Workshop tales, trials and disasters.
Maintenance tips, techniques and myths.
Technical discussion, description and outright lies
5 posts • Page 1 of 1
Well being a relative Roadie Newb, I managed to squeeze 3500km out of the bike chain because I didnt know any better . I bought the bike new in September 2007 and had no idea as to when to swap the chain.
Anyway, I put a dura-ace chain on the bike last week, pulled the rear cassette down and gave it a very good clean, my god does it run nice now. Its so quiet, the gear changes seem nicer however I'm waiting for my new Ultegra chainring and cassette to turn up this week and it should be even sweeter !!!
I also bought a spare chain so i think I'm going to pay a little more attention to the wear on the running gear and swap it before its totally stuffed
Being a total road noob (give or take ), when should you consider changing the chain? Is there a general km limit, or when it's worn, is skipping gears, or what?
Avanti Quantum, Salsa Casseroll, Specialized Tricross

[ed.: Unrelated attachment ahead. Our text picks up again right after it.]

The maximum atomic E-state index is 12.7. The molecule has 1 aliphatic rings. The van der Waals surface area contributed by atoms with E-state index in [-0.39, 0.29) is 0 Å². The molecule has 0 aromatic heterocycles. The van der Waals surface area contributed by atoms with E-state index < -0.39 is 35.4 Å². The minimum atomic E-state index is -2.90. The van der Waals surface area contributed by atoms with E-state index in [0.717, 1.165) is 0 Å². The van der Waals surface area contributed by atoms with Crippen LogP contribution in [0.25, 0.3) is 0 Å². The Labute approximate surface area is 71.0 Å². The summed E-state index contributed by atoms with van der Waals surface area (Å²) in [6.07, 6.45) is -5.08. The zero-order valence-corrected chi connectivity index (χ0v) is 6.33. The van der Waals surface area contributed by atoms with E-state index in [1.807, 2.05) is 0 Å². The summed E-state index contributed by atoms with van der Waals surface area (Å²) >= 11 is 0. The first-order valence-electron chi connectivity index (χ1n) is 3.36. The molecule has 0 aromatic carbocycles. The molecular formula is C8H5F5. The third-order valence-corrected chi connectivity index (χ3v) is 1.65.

+1. If the new chain isn't skipping under max load, then there's no need to change cassettes. Chainrings last for ages. I've replaced the middle and top on my commuter only because with my mass and hte fact they were cheapo OEM units to start with, I was bending the teeth over and giving myself major shifting issues. The little one (usually the first to go) is still good though after some 6-7,000km.
As for when to retire chains, I use a Park Tools go/no go chain wear indicator. Worth every cent and then some.
Should provide a bit more info.
As posted in another thread just yesterday, a quick way to check for wear is to measure b/n two rollers with a vernier caliper using Campagnolo's spec (equivalent of 0.5% wear). Those chainwear tools from Park works off a similar principle.
Otherwise, the traditional method of measurement is to measure 12 links. Read the section on Measuring Chain Wear on the following page.
BTW, the time to change is when any segment of a chain has exceeded the spec. The cassette has been commonly quoted to last the life of two sets of chains (timely replaced). Persisting use of a worn chain will just accelerate the demise of the cassette. Waiting for the chain to skip is a pretty late sign.
Bianchi, Ridley, Montague, GT, Garmin and All things Apple
5 posts • Page 1 of 1
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